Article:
Pink Shirt Day: Lessons from our Youth

Source: pinkshirtday.caIn 2007, a 9th grader wore a pink polo shirt on the first day of school, and the bullying ensued. He was physically threatened and called a homosexual (probably not the bullies’ chosen verbiage) because he wore a pink shirt. Two older students had heard enough and decided to buy 50 pink shirts from a discount store for students to wear the next day. They contacted as many students as they could to provide a “sea of pink” the next day in an effort to stop bullying in its tracks. In addition to the 50 discounted shirts, literally hundreds of students showed up to provide a truly unique “sea of pink” to support victims and to stand up to bullies. There was never another comment about the pink polo.

This “sea of pink” envisioned by these two (17/18 yr. old) boys has sparked a movement, and yesterday was the 5th annual Pink Shirt Day, where more than 160,000 students and teachers across Canada will wear pink to demonstrate support and to shed light on the serious nature of bullying.

Fast forward to 2010, when another 18 yr old boy, Dharun Ravi, took a different road when he chose to use the webcam on his computer to view his gay roommate with another man, tweet about it, and invite others to view. As his trial gets underway, it is still unclear if there were any criminal actions involved; however, the intent to mock and bully (regardless of the reason) certainly appear to have been his motivation. Unlike the first story, nobody stood up to this bully. Instead of setting an example to follow, he followed the example that was set.

The truth is that bullying doesn’t stop when you turn 18 or 19. Some grow up and mature, but many more discover that institutions, politics or accepted beliefs can be used to mask their bullying as legitimate responses to minorities and outcast. Disparagingly, the church is often one of these institutions and Christian faith is often one of these belief systems manipulated to mask hate and bullying.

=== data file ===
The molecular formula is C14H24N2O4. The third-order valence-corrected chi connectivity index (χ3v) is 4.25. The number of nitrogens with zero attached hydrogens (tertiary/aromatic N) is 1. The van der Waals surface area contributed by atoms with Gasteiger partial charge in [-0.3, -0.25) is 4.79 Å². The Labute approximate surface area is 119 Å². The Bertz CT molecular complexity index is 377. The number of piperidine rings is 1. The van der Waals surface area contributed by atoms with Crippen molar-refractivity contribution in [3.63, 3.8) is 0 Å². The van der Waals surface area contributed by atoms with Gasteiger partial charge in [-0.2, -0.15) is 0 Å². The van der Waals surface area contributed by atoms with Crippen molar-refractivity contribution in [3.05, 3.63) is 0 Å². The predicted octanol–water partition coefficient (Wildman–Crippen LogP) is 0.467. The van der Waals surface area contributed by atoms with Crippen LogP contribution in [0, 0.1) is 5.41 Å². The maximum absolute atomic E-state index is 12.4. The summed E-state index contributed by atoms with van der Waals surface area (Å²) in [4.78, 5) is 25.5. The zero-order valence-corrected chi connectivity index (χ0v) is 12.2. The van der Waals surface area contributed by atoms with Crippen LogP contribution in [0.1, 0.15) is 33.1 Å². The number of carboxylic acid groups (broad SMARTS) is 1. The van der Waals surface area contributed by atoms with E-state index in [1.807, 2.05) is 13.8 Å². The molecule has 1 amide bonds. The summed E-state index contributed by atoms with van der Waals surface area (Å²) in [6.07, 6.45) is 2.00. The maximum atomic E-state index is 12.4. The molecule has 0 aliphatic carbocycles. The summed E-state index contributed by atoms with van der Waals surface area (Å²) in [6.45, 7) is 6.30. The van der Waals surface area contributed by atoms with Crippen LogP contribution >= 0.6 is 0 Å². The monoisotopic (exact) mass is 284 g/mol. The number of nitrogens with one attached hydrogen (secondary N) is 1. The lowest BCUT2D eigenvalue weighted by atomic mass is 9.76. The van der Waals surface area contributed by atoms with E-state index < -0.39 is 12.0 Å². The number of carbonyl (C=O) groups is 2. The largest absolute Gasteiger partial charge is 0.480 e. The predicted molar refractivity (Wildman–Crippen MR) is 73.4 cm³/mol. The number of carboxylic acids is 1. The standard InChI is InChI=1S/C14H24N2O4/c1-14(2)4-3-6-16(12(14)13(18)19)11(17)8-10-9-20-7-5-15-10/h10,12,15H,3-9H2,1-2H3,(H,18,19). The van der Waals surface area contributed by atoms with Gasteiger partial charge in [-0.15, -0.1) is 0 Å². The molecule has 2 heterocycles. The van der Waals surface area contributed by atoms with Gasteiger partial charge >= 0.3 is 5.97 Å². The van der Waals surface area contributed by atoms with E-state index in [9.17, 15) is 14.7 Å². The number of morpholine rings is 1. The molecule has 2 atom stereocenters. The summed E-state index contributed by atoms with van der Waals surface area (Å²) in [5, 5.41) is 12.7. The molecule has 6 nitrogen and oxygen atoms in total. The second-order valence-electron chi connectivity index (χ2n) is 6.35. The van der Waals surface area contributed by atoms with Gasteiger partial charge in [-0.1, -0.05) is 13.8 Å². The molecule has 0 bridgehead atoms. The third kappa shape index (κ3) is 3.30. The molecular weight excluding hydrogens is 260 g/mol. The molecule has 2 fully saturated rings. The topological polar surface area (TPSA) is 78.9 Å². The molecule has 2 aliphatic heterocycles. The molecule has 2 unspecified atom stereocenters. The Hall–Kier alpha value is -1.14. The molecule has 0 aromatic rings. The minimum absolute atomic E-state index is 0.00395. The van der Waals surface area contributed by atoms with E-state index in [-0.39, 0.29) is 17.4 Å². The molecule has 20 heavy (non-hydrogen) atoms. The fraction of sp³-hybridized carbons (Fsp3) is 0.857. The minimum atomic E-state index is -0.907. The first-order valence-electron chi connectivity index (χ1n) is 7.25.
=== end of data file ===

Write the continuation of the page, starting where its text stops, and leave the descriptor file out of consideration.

Ironically, it is the central figure of our Christian faith that is most notable for standing up against hate and discrimination. The shame of persecutors who marginalize and bully in the first century is consistently brought to light in our gospel accounts. Whether it be a Samaritan, a child, a sinner, a hated tax collector, a disabled beggar, an unclean disease ridden man or a woman, Jesus teaches through his actions of love that we are not to live with hate and superiority that has captivated the world. It is a constant in Jesus’ ministry.

This may be best exemplified by a woman caught in adultery in John 7:53-8:11. As the story goes, the woman is brought before Jesus, having clearly sinned and broken a Jewish law that is punishable, according to the law, by death through stoning. Jesus calmly receives the crowd, asks “he who has not sinned” to throw the first stone, and tells her to be on her way and sin no more. She is at fault. The crowd has reason to hate. Punishment is written in the law books. Yet Jesus stands in opposition to hatred, even when it is masked by religious tradition.

I don’t know if the two boys with a vision for a “sea of pink” were Christian. I do know that they resemble Jesus better than many Christians. Our youth yesterday stood up against the oppressive powers and the passive bystander. Jesus taught us to learn from our children; however, we often fail to see their value in our society and expect little from them. In response they often live up to our expectations.

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